For certain applications, it may be desirable to have a portion of the tip element delivering emitted laser light received therein to perform ablation/vaporization of tissue while, at the same time, providing controlled ancillary local heating at a portion of the tapered surface of the tip element. FIG. 8 depicts a structure of an embodiment suitable for this purpose. In this embodiment, between end face 306 and the peripheral line 316 at which cylindrical portion 302 joins tapered portion 304 there is provided a surface layer 318 of an electrically resistive material deposited in any known manner. For purposes of illustration, the electrically resistive layer 318 is shown in FIG. 7 as having an axial length "Lr " with a length "Ll " left as an unlayered portion 320 of the tip element 300 extending to the laser light emitting surface 306. Electrical leads 322 and 324 are illustrated only schematically in FIG. 8 and may be formed and disposed in any known manner, with suitable insulation, e.g., a silica layer, provided thereover to avoid generating electrical currents between them through surrounding tissue.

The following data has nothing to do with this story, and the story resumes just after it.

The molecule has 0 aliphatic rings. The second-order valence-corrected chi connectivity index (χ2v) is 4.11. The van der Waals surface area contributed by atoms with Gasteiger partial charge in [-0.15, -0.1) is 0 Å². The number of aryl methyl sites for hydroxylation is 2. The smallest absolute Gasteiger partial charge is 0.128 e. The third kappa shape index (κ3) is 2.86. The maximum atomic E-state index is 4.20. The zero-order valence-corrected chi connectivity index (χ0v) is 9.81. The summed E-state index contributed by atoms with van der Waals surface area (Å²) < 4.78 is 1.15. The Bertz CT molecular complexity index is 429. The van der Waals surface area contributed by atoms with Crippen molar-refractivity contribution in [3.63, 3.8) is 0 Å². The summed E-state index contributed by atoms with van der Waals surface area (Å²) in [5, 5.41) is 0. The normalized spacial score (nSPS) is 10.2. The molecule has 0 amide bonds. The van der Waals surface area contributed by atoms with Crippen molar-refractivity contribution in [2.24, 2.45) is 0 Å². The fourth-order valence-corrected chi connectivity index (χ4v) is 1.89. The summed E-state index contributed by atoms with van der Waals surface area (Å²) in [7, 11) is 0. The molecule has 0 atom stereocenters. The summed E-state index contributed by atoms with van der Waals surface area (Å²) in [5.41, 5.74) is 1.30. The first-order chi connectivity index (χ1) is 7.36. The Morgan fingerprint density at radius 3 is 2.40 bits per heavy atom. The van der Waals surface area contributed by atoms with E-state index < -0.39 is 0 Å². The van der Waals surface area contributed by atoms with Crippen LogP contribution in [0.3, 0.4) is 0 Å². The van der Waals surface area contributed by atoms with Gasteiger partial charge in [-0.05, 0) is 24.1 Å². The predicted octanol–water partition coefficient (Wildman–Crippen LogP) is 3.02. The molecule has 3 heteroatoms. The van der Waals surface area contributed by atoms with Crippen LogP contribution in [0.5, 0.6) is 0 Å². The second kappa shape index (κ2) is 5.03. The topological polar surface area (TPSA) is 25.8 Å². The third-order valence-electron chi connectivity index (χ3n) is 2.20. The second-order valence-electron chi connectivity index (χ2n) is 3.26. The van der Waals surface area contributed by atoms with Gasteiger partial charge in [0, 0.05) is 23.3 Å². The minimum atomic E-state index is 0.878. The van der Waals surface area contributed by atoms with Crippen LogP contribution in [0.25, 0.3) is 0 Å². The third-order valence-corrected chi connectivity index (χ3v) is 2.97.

During operation of such a device, the surgeon can selectively provide ablative/evaporative energy flows by emission of laser light energy from surface 306 forwardly of tip element 300. Also, as and when appropriate, by forcible sideways contact between the electrically heated resistive surface 318 and body tissues, he or she can be cauterizing or coagulating tissue at the tapered side of tip element 300. The amount of "ohmic heating" generated in electrical resistive layer 318 is determined by its electrical resistance and by the electrical current passed therethrough under the surgeon's control. Such parameters may be selected to be commensurate with the surgeon's needs.
Finally, FIG. 8 depicts yet another embodiment of this invention in which, as in all the other embodiments described above, the provision of an intermediate refractive index layer 310 reduces Fresnel losses and efficiently delivers laser light energy to the tapered front end 304 of tip element 300. In this embodiment, an entire end portion of tapered portion 304, including front end surface 306, is provided a coating of a high temperature melting point material such as titanium, chromium, nickel, zirconium, molybdenum, tantalum, tungsten, yttria, zirconia or alumina.